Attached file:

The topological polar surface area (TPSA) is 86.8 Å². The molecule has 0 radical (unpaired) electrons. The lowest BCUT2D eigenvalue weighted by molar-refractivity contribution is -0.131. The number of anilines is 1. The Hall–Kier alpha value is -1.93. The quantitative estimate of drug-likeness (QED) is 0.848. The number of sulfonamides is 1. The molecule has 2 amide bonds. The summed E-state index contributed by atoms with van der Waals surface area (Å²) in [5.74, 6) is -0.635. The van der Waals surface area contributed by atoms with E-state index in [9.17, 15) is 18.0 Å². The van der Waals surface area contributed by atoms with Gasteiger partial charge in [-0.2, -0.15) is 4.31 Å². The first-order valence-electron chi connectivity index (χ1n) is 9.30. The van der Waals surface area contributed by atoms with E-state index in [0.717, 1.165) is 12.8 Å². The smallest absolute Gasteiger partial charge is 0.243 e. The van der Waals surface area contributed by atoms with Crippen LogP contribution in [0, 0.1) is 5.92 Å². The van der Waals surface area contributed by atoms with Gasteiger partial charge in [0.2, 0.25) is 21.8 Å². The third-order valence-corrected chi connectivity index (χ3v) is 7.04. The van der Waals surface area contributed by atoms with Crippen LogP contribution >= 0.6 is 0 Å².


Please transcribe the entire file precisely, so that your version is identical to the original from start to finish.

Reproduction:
The topological polar surface area (TPSA) is 86.8 Å². The molecule has 0 radical (unpaired) electrons. The lowest BCUT2D eigenvalue weighted by molar-refractivity contribution is -0.131. The number of anilines is 1. The Hall–Kier alpha value is -1.93. The quantitative estimate of drug-likeness (QED) is 0.848. The number of sulfonamides is 1. The molecule has 2 amide bonds. The summed E-state index contributed by atoms with van der Waals surface area (Å²) in [5.74, 6) is -0.635. The van der Waals surface area contributed by atoms with E-state index in [9.17, 15) is 18.0 Å². The van der Waals surface area contributed by atoms with Gasteiger partial charge in [-0.2, -0.15) is 4.31 Å². The first-order valence-electron chi connectivity index (χ1n) is 9.30. The van der Waals surface area contributed by atoms with E-state index in [0.717, 1.165) is 12.8 Å². The smallest absolute Gasteiger partial charge is 0.243 e. The van der Waals surface area contributed by atoms with Crippen LogP contribution in [0, 0.1) is 5.92 Å². The van der Waals surface area contributed by atoms with Gasteiger partial charge in [0.2, 0.25) is 21.8 Å². The third-order valence-corrected chi connectivity index (χ3v) is 7.04. The van der Waals surface area contributed by atoms with Crippen LogP contribution >= 0.6 is 0 Å².